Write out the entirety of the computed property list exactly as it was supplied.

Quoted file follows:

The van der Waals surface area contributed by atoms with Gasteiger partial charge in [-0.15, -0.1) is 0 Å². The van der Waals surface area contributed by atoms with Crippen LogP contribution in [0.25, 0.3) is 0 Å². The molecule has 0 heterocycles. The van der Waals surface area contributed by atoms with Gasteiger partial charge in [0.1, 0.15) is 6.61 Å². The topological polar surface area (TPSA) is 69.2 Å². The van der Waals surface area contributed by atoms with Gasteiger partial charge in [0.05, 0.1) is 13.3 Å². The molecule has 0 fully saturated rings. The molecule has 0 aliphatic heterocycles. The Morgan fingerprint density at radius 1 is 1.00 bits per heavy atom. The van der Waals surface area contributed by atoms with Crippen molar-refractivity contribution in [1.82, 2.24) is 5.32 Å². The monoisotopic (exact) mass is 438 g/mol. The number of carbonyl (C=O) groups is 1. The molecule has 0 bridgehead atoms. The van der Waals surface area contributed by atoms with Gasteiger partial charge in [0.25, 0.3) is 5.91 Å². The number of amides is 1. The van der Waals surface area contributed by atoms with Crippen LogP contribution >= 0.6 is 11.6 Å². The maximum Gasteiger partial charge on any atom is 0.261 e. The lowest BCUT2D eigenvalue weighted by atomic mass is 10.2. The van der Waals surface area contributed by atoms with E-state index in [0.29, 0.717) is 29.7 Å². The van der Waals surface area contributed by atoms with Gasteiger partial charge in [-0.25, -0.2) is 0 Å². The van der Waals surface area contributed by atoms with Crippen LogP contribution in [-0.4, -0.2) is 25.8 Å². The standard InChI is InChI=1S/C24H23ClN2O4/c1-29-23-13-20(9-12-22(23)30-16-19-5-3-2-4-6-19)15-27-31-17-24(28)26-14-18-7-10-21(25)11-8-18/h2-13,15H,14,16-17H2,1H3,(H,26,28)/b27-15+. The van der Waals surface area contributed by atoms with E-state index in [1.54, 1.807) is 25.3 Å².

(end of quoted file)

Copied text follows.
The van der Waals surface area contributed by atoms with Gasteiger partial charge in [-0.15, -0.1) is 0 Å². The van der Waals surface area contributed by atoms with Crippen LogP contribution in [0.25, 0.3) is 0 Å². The molecule has 0 heterocycles. The van der Waals surface area contributed by atoms with Gasteiger partial charge in [0.1, 0.15) is 6.61 Å². The topological polar surface area (TPSA) is 69.2 Å². The van der Waals surface area contributed by atoms with Gasteiger partial charge in [0.05, 0.1) is 13.3 Å². The molecule has 0 fully saturated rings. The molecule has 0 aliphatic heterocycles. The Morgan fingerprint density at radius 1 is 1.00 bits per heavy atom. The van der Waals surface area contributed by atoms with Crippen molar-refractivity contribution in [1.82, 2.24) is 5.32 Å². The monoisotopic (exact) mass is 438 g/mol. The number of carbonyl (C=O) groups is 1. The molecule has 0 bridgehead atoms. The van der Waals surface area contributed by atoms with Gasteiger partial charge in [0.25, 0.3) is 5.91 Å². The number of amides is 1. The van der Waals surface area contributed by atoms with Crippen LogP contribution >= 0.6 is 11.6 Å². The maximum Gasteiger partial charge on any atom is 0.261 e. The lowest BCUT2D eigenvalue weighted by atomic mass is 10.2. The van der Waals surface area contributed by atoms with E-state index in [0.29, 0.717) is 29.7 Å². The van der Waals surface area contributed by atoms with Gasteiger partial charge in [-0.25, -0.2) is 0 Å². The van der Waals surface area contributed by atoms with Crippen LogP contribution in [-0.4, -0.2) is 25.8 Å². The standard InChI is InChI=1S/C24H23ClN2O4/c1-29-23-13-20(9-12-22(23)30-16-19-5-3-2-4-6-19)15-27-31-17-24(28)26-14-18-7-10-21(25)11-8-18/h2-13,15H,14,16-17H2,1H3,(H,26,28)/b27-15+. The van der Waals surface area contributed by atoms with E-state index in [1.54, 1.807) is 25.3 Å².